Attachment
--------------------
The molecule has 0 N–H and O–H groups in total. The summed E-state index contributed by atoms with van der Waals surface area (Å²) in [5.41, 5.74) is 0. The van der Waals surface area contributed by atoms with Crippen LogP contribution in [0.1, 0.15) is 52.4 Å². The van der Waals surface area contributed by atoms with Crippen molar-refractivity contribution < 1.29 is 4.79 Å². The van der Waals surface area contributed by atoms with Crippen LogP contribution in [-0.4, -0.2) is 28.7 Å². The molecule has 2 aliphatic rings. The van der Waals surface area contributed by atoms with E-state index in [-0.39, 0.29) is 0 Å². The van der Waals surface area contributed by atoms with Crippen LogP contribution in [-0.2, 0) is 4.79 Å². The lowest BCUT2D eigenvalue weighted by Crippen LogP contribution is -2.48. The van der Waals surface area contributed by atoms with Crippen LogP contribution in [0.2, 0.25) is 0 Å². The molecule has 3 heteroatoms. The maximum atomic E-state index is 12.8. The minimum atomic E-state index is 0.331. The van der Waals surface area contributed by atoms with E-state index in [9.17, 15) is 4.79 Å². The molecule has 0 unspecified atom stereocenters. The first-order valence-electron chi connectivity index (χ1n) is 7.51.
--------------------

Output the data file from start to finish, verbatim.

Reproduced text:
The molecule has 0 N–H and O–H groups in total. The summed E-state index contributed by atoms with van der Waals surface area (Å²) in [5.41, 5.74) is 0. The van der Waals surface area contributed by atoms with Crippen LogP contribution in [0.1, 0.15) is 52.4 Å². The van der Waals surface area contributed by atoms with Crippen molar-refractivity contribution < 1.29 is 4.79 Å². The van der Waals surface area contributed by atoms with Crippen LogP contribution in [-0.4, -0.2) is 28.7 Å². The molecule has 2 aliphatic rings. The van der Waals surface area contributed by atoms with E-state index in [-0.39, 0.29) is 0 Å². The van der Waals surface area contributed by atoms with Crippen LogP contribution in [-0.2, 0) is 4.79 Å². The lowest BCUT2D eigenvalue weighted by Crippen LogP contribution is -2.48. The van der Waals surface area contributed by atoms with Crippen LogP contribution in [0.2, 0.25) is 0 Å². The molecule has 3 heteroatoms. The maximum atomic E-state index is 12.8. The minimum atomic E-state index is 0.331. The van der Waals surface area contributed by atoms with E-state index in [9.17, 15) is 4.79 Å². The molecule has 0 unspecified atom stereocenters. The first-order valence-electron chi connectivity index (χ1n) is 7.51.